Megabus to restart service in Iowa
The low-cost bus line Megabus is restarting service in Iowa.
The company said Tuesday that beginning March 1 service will resume with daily stops in Lincoln, Neb., Omaha, Des Moines, Coralville, Moline, Ill., and Chicago. Additional service will be added as needed on weekends and holidays.
Competition from cheap gasoline prompted Megabus to drop its Chicago-to-Omaha bus in January. The route included stops in Davenport, Coraville and Des Moines.
The New Jersey-based Megabus teamed up with Windstar Lines to bring the service back to Iowa. The company will use Windstar buses, which are equipped with WiFi and power outlets. Megabus will handle ticket sales.
The company is offering 500 seats for $1 in the first week of service.
Go to megabus.com to book tickets.
Written last night (before safely arriving, an hour late in Des Moines):
There may be a thief among us, here on the Megabus bumping along Interstate 80 in rural Iowa on a dark December night, but you have to wonder why someone on this bus would leave his diamond ring and watch in his coat pocket and then leave said coat unattended during a rest stop near Peru, Illinois. As the theft, or whatever it is was, was duly reported, my fellow passengers looked aghast. Now we had to wait for the police and a possible search of the bus and us (or so one rumor went) and our 7 hour bus ride (from Chicago to DSM, which should normally take 6 hours tops) suddenly threatened to get a lot longer.
Fortunately the police arrived fairly quickly (who knew police drive White Ford 150 pickups?), talked briefly to the alleged victim and the driver and we were on the road again after a 1/2 hour delay. It was a reminder of the downside of taking the megabus (along with yakking passengers and the overpowering smell, in close quarters, of McDonald’s cheeseburgers) but there are upsides too — including the affordability ($41 for this ride) and easy on-and-off – and so I am sad to see megabus service between Chicago and Omaha end, which it reportedly will as of early January.
UPDATE ON THE UPDATE: There’s now some question about whether there was a fatality in the Megabus crash, according to the most recent reports. The bus was apparently headed to St. Louis and then Kansas City. Stay tuned.
UPDATE: Sad and disturbing news that at least one person has been killed and many injured in a Megabus crash today on I-55 in Illinois. I held my breathe as the radio announcer reported the destination city of the bus that left Chicago: Kansas City. (Not Des Moines, where I live.)
AS I WROTE earlier today: (which now seems a trivial matter indeed…)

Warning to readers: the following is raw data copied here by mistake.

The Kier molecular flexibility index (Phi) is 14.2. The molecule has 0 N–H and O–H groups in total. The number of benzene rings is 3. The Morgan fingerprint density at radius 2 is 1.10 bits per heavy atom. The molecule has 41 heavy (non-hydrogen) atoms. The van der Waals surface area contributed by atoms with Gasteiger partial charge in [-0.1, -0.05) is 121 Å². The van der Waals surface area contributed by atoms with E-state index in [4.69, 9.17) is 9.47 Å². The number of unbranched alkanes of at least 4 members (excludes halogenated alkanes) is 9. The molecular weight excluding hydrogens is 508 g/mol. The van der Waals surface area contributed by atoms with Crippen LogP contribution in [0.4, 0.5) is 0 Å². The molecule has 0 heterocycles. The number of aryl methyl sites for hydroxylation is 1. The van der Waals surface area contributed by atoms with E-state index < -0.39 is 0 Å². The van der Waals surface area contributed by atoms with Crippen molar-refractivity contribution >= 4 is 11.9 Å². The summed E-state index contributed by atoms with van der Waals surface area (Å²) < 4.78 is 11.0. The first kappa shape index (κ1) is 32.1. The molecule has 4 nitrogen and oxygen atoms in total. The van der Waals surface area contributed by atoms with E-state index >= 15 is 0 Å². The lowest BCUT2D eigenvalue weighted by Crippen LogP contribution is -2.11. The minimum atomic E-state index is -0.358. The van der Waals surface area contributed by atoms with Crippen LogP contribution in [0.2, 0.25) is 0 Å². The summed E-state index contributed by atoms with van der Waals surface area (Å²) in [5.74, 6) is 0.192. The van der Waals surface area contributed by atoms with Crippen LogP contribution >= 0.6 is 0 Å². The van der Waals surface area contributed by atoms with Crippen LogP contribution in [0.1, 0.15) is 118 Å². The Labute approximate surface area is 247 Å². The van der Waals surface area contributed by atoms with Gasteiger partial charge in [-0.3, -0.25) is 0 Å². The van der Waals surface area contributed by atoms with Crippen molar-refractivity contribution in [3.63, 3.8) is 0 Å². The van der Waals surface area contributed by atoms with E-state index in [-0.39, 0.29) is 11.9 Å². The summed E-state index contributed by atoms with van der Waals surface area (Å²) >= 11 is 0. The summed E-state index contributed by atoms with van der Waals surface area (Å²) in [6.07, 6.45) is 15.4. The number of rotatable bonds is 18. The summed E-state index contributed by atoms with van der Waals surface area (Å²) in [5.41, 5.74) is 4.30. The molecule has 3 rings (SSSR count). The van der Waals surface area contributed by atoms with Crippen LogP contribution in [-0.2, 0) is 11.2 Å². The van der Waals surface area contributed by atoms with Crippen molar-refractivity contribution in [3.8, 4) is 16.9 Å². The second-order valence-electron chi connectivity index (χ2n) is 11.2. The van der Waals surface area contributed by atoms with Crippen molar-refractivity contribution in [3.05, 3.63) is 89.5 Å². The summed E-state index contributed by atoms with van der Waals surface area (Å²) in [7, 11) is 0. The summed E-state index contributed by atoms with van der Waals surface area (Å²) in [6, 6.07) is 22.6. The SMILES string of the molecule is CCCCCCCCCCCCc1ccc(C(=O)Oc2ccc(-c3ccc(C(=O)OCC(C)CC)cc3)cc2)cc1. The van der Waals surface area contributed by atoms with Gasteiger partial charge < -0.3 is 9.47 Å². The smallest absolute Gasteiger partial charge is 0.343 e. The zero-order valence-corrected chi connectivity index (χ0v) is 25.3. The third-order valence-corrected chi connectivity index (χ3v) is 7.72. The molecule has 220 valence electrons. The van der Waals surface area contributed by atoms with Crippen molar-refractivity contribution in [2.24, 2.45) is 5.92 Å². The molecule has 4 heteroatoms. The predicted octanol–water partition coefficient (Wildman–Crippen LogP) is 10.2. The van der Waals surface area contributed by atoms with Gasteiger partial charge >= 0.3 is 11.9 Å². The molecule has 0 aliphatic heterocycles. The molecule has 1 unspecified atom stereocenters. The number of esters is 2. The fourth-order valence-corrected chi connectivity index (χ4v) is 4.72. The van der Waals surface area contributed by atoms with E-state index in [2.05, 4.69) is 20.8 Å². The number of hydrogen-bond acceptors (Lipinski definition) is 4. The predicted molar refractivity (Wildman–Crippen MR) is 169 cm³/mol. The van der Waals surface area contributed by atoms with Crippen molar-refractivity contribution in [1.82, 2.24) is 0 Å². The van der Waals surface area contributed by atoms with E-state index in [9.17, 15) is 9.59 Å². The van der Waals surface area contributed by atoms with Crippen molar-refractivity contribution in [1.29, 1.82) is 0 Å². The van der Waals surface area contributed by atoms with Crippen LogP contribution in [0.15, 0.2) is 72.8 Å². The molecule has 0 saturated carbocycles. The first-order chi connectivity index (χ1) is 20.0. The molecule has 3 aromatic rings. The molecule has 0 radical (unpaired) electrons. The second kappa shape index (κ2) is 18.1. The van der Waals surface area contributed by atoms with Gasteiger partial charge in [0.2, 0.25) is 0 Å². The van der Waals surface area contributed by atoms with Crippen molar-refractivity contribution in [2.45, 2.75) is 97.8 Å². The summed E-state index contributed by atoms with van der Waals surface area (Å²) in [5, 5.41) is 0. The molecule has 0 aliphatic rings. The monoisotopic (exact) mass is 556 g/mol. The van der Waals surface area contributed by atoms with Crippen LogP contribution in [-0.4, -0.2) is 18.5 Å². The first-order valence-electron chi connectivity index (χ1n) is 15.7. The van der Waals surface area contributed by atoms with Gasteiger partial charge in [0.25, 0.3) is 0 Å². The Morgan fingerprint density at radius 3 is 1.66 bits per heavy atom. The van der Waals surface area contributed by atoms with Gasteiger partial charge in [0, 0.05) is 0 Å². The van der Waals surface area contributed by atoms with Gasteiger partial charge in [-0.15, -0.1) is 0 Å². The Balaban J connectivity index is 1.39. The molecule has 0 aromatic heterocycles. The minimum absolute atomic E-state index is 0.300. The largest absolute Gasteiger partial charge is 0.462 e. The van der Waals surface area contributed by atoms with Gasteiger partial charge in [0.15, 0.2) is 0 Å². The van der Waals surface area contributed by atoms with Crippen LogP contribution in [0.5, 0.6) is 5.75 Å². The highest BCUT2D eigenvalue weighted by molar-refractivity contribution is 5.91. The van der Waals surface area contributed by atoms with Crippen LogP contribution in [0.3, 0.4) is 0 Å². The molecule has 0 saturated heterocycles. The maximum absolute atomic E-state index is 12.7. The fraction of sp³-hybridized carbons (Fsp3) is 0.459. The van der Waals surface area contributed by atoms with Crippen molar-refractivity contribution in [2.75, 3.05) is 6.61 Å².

My son took the Megabus last Friday afternoon from Washington D.C. to NYC and all went well EXCEPT that the ride took longer than expected (over 5 hours) due to traffic AND he’d forgotten to bring any food along, which was a problem because the bus didn’t make a stop for passengers to catch a quick bite. (This stop happens sometimes but not always on the Megabus route between Des Moines and Chicago, which I’ve ridden many times.) Fortunately he did bring water – but when the bus finally arrived in Manhattan at 11 p.m., my son was really hungry.
My son is a veteran Megabus rider (as am I) between Chicago and Des Moines. Next weekend, he’s taking it from D.C. to New York City – and just in time, there’s a new Free MegaBus USA app for your smartphone that can tell you where the heck your bus is. This strikes me as a fantastic idea (the buses have a tendency to run late, alas) — even though I’m the last person in America who doesn’t have a smart phone. Wonder if it works with an IPAD? It will apparently show you the real-time location of your bus if you’re riding on a Midwest, Southeast or Northeast route.
Find more info at: https://mail.google.com/mail/u/0/#inbox/1389f915a51118fb
The recent news that New York City taxi cabs will increase their fares by an average of 17 percent starting in September has me thinking even more seriously about using whatever public transportation I can find – particularly from the airports. I’ve already figured out how to take the train and subway from Newark – piece of cake. I’ve also spotted the M60 bus on the way upper west side (106th and Broadway) that goes to LaGuardia (see details below) but I’m not clear on where to find it when I arrive at the airport – but I plan to figure it out. Even before the fare hike, cabs from LaGuardia were approaching $35-40 – which is particularly high during family gatherings when various members of my family arrive in the city at various times. Beyond airport travel, I rarely take cabs otherwise in the city – the subway or bus is fine. The only exception during my last trip was when I used a cab to escape a torrential downpour in Manhattan (waiting for the bus was NOT working well.)